Lawndale (sometimes referred to as North Lawndale) is a historic area on Chicago's far west side. Leaders of industry, musical innovators, and organizers of social change have all chosen to make Lawndale their home over the years. However, the community has seen its share of struggle, from white flight in the 1950s to rioting in the 1960s and de-industrialization in the 1970s. More recently Lawndale is increasingly gaining the attention of neighborhood development groups, interested in promoting its fascinating history and architectural diversity which includes the largest percentage of graystones in the city. Spacious public parks, educational institutions and a tasty roster of restaurants are all part of the draw of this sprawling Chicago neighborhood.

Lawndale Facts

Location: Approximately 6 miles west of the Loop
Bordering Neighborhoods: Little Village, Douglas Park, East Garfield Park, West Garfield Park, Tri-Taylor  
Boundaries: Eisenhower Expressway (I-290) to the north, Western Avenue and the edge of Douglas Park to the east, Roosevelt Road (along the northern tip of Douglas Park) and Ogden Avenue (between Kedzie Avenue and the city limits) to the south and Kolmar Avenue to the west. A panhandle area extends at the western edge of the neighborhood between the Eisenhower Expressway and 12th Street which ends at Austin Boulevard.

Then and Now

Lawndale Real Estate

In the mid 19th century the trade route known as Southwest Plank Road (which would later develop into Ogden Avenue and one of Lawndale’s current boundaries) had become one of the most traveled roads in the Chicago area. It was such a popular passage that it soon became the main transportation path for Dutch and English farmers coming from the outskirts of Cicero Township to the ever-expanding city of Chicago to sell their harvests. The area north of Southwest Plank Road was annexed by the city in 1869, and the streets were plotted and fitted with proper drainage that would sustain a new development called Lawndale which was planned for the land. Developers built homes mainly of fireproof brick, which—after the Great Chicago Fire of 1871—attracted many people that were wary of wood structures. The majority of the residential property in the neighborhood today still dates from the early developmental period when brick was the favored construction material.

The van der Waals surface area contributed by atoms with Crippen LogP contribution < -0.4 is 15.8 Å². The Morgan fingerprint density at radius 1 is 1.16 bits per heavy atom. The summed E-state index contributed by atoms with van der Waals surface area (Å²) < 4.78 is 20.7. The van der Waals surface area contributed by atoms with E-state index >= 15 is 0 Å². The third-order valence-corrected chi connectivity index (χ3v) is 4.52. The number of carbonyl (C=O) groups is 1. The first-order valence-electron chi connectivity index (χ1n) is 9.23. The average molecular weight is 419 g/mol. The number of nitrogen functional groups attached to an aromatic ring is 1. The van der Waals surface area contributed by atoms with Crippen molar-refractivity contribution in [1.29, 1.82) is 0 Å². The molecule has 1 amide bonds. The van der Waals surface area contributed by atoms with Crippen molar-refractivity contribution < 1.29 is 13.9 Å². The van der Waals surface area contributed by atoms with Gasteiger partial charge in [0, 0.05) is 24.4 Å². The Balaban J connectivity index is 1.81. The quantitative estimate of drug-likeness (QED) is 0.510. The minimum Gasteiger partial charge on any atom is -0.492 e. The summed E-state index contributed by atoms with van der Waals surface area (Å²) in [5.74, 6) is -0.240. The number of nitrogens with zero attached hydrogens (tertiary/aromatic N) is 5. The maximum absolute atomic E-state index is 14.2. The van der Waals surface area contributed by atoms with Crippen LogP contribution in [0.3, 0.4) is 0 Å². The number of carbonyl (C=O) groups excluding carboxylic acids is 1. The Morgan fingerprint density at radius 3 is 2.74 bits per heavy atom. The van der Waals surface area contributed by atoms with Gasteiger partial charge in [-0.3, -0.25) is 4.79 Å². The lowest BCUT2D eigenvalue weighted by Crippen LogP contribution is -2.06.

One of the first corporations to call Lawndale home was the great McCormick Reaper Company—later International Harvester—which occupied a large plant in South Lawndale. (South Lawndale, the area south of Cermak and Ogden avenues, is now called Little Village.) Lawndale would later host some of the largest companies in Chicago: Western Electric and Sears Roebuck, attracting thousands of manufacturing and administrative jobs to the area and spurring the neighborhood’s population to skyrocket to over 40,000 inhabitants by 1910.

In 1913, a street-naming proposal was executed (and subsequently abandoned) which aimed to give each street a name based on its distance from the Illinois-Indiana border. Streets starting with a 'K,' the eleventh letter, were supposed to encompass the eleventh mile, which is why, in the area of Lawndale known as K-Town, the names of the streets include Karlov, Kedvale, Keeler, Kenneth, etc. Just an interesting little tidbit to stick under your hat.

Moving on, in the early 20th century the neighborhood became a mecca for Russian Jews and Eastern Europeans. The Maxwell Street Market area further east often attracted those who had just arrived in the city, but many immigrants were unhappy with the conditions in that cramped neighborhood and began exploring territory further west which included Lawndale. The population increased rapidly over the next 30 years, so that by some estimates there were roughly 120,000 people in the neighborhood during the 1940s, half of them Jews.